ALL THE PRESIDENT’S MEN
XI JINPING TIGHTENS HIS GRIP ON THE COMMUNIST PARTY AHEAD OF THE KEY NOVEMBER LEADERSHIP CONGRESS
Since taking over in 2012, Xi has purged more highranked officials than any other leader since Mao
DRESSED IN ARMY FATIGUES AND A PEOPLE’S Liberation Army (PLA) cap, Xi Jinping emerged out of the dust in a military jeep. Gathered in front of him on the windswept plains of Zhurihe, Asia’s biggest military base that sits in northern China’s Inner Mongolia region, were 12,000 elite combat troops of the PLA. As Xi’s jeep approached, the troops yelled, “Hail to you, chairman!” “You’ve worked hard, comrades,” Xi responded. The troops continued, “Follow the Party! Fight to win!”
The show of strength on July 30, to mark the 90th anniversary of the PLA, was much more than a military parade. With China for the first time displaying a range of new hardware, including its fifth-generation J-20 stealth fighter, it was a loud message for its neighbours. In recent weeks, the PLA has issued a number of warnings to India amid the standoff at the Doklam plateau near the India-China-Bhutan trijunction, while China’s military strategists have also been nervously looking east at the sabrerattling between North Korea and the United States.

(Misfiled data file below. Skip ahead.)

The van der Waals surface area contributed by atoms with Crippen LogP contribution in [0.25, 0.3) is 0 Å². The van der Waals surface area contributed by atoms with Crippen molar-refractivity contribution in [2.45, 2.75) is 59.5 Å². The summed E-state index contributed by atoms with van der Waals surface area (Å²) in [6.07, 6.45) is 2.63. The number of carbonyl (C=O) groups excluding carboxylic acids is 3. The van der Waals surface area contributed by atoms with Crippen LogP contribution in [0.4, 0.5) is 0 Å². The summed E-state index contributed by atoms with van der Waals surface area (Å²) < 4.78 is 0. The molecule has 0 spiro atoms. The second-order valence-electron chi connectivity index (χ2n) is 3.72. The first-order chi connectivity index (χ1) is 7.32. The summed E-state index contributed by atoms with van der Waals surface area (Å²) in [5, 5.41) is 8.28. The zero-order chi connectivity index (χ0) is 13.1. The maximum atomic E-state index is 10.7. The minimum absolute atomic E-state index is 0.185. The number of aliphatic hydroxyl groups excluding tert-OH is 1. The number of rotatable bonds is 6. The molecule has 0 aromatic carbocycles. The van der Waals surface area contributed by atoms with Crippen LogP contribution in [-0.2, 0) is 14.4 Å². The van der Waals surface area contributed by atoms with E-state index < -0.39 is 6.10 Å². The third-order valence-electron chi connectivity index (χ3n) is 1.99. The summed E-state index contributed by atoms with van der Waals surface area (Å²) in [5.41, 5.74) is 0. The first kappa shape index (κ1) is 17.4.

But beyond the signalling overseas, Beijing insiders say the real message of the parade was, in fact, aimed at a domestic audience. In November, China’s ruling Communist Party will host a once-in-five-years leadership meet. The 19th CPC National Congress will choose the next politburo and central committee for Xi’s second five-year term. As rival groups jockey to instal their favoured candidates and promote their patronage networks in the party, Xi is saying clearly that “the PLA is with him”, says one party academic. As the official Xinhua news agency put it in a widely-circulated commentary, “Late leaders Mao Zedong and Deng Xiaoping also inspected troops in the field at key moments in history.” Left unsaid was the fact that Xi’s predecessors, Hu Jintao and Jiang Zemin, did not. The message ahead of the 19th party congress is that Xi is in command.
FIRING THE FIRST SHOT
How has Xi managed this power grab? Two key events before the parade have underlined how he has tightened the grip over the party, and positioned himself advantageously as a new party leadership takes shape ahead of his second five-year term. First, on July 15, two weeks ahead of the PLA parade, Xi removed a key figure in the next generation of the leadership. Sun Zhengcai, seen as one of two favourites to succeed Xi in 2022, was placed under investigation for “violating party discipline”. In his place in Chongqing, a key municipality that is represented in the politburo, Xi appointed his long-time protege and the other next-generation candidate, Guizhou party secretary Chen Min’er. Then, on July 26, Xi summoned all the provincial party leaders to Beijing for a ‘workshop’ on the 19th congress.